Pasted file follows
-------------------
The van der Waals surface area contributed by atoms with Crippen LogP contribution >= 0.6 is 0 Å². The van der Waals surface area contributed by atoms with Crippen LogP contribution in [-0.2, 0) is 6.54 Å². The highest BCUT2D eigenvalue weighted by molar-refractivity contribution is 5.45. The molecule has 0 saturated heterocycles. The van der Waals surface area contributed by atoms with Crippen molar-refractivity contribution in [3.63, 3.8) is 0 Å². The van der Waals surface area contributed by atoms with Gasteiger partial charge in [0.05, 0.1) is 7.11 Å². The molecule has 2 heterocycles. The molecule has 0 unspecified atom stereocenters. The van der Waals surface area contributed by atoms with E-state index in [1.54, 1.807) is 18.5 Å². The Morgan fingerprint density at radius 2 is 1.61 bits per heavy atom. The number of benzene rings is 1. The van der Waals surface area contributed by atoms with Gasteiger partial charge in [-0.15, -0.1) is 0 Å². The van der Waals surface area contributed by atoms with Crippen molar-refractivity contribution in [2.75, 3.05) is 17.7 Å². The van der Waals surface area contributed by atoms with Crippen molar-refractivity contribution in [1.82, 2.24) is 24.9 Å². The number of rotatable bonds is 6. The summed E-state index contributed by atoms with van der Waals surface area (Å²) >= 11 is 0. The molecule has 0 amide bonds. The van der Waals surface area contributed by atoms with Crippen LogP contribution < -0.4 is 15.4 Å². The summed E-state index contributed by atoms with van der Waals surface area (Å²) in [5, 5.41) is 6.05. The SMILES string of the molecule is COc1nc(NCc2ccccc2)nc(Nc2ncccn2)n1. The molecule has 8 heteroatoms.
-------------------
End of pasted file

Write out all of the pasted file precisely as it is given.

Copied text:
The van der Waals surface area contributed by atoms with Crippen LogP contribution >= 0.6 is 0 Å². The van der Waals surface area contributed by atoms with Crippen LogP contribution in [-0.2, 0) is 6.54 Å². The highest BCUT2D eigenvalue weighted by molar-refractivity contribution is 5.45. The molecule has 0 saturated heterocycles. The van der Waals surface area contributed by atoms with Crippen molar-refractivity contribution in [3.63, 3.8) is 0 Å². The van der Waals surface area contributed by atoms with Gasteiger partial charge in [0.05, 0.1) is 7.11 Å². The molecule has 2 heterocycles. The molecule has 0 unspecified atom stereocenters. The van der Waals surface area contributed by atoms with E-state index in [1.54, 1.807) is 18.5 Å². The Morgan fingerprint density at radius 2 is 1.61 bits per heavy atom. The number of benzene rings is 1. The van der Waals surface area contributed by atoms with Gasteiger partial charge in [-0.15, -0.1) is 0 Å². The van der Waals surface area contributed by atoms with Crippen molar-refractivity contribution in [2.75, 3.05) is 17.7 Å². The van der Waals surface area contributed by atoms with Crippen molar-refractivity contribution in [1.82, 2.24) is 24.9 Å². The number of rotatable bonds is 6. The summed E-state index contributed by atoms with van der Waals surface area (Å²) >= 11 is 0. The molecule has 0 amide bonds. The van der Waals surface area contributed by atoms with Crippen LogP contribution < -0.4 is 15.4 Å². The summed E-state index contributed by atoms with van der Waals surface area (Å²) in [5, 5.41) is 6.05. The SMILES string of the molecule is COc1nc(NCc2ccccc2)nc(Nc2ncccn2)n1. The molecule has 8 heteroatoms.